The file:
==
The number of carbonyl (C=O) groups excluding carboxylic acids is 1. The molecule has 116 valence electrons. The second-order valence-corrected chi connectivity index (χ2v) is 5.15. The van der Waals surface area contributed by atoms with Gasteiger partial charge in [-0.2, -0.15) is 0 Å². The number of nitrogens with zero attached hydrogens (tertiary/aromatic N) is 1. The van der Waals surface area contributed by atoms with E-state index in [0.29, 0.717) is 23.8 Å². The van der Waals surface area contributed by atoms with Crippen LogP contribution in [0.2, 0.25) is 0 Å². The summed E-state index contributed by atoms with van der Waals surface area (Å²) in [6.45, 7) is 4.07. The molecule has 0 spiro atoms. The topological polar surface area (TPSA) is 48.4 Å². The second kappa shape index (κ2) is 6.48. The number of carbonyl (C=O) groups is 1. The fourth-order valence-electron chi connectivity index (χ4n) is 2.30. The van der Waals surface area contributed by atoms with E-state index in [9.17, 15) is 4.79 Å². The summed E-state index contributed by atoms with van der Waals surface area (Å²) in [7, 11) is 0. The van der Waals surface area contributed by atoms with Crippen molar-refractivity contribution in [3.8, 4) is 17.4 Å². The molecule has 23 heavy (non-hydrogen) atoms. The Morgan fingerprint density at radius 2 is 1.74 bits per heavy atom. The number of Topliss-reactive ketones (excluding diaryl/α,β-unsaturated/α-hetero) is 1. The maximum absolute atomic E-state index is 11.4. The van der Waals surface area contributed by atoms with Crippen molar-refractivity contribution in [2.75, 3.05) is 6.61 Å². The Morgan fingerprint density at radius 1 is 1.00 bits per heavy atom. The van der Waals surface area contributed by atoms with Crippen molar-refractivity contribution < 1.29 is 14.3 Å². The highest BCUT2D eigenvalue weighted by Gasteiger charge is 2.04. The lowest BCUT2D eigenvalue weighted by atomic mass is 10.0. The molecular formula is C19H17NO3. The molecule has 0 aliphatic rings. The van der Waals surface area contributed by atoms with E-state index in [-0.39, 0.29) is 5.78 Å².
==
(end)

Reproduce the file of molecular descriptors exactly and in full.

The number of carbonyl (C=O) groups excluding carboxylic acids is 1. The molecule has 116 valence electrons. The second-order valence-corrected chi connectivity index (χ2v) is 5.15. The van der Waals surface area contributed by atoms with Gasteiger partial charge in [-0.2, -0.15) is 0 Å². The number of nitrogens with zero attached hydrogens (tertiary/aromatic N) is 1. The van der Waals surface area contributed by atoms with E-state index in [0.29, 0.717) is 23.8 Å². The van der Waals surface area contributed by atoms with Crippen LogP contribution in [0.2, 0.25) is 0 Å². The summed E-state index contributed by atoms with van der Waals surface area (Å²) in [6.45, 7) is 4.07. The molecule has 0 spiro atoms. The topological polar surface area (TPSA) is 48.4 Å². The second kappa shape index (κ2) is 6.48. The number of carbonyl (C=O) groups is 1. The fourth-order valence-electron chi connectivity index (χ4n) is 2.30. The van der Waals surface area contributed by atoms with E-state index in [9.17, 15) is 4.79 Å². The summed E-state index contributed by atoms with van der Waals surface area (Å²) in [7, 11) is 0. The van der Waals surface area contributed by atoms with Crippen molar-refractivity contribution in [3.8, 4) is 17.4 Å². The molecule has 23 heavy (non-hydrogen) atoms. The Morgan fingerprint density at radius 2 is 1.74 bits per heavy atom. The number of Topliss-reactive ketones (excluding diaryl/α,β-unsaturated/α-hetero) is 1. The maximum absolute atomic E-state index is 11.4. The van der Waals surface area contributed by atoms with Crippen molar-refractivity contribution in [2.75, 3.05) is 6.61 Å². The Morgan fingerprint density at radius 1 is 1.00 bits per heavy atom. The van der Waals surface area contributed by atoms with Crippen molar-refractivity contribution < 1.29 is 14.3 Å². The highest BCUT2D eigenvalue weighted by Gasteiger charge is 2.04. The lowest BCUT2D eigenvalue weighted by atomic mass is 10.0. The molecular formula is C19H17NO3. The molecule has 0 aliphatic rings. The van der Waals surface area contributed by atoms with E-state index in [-0.39, 0.29) is 5.78 Å².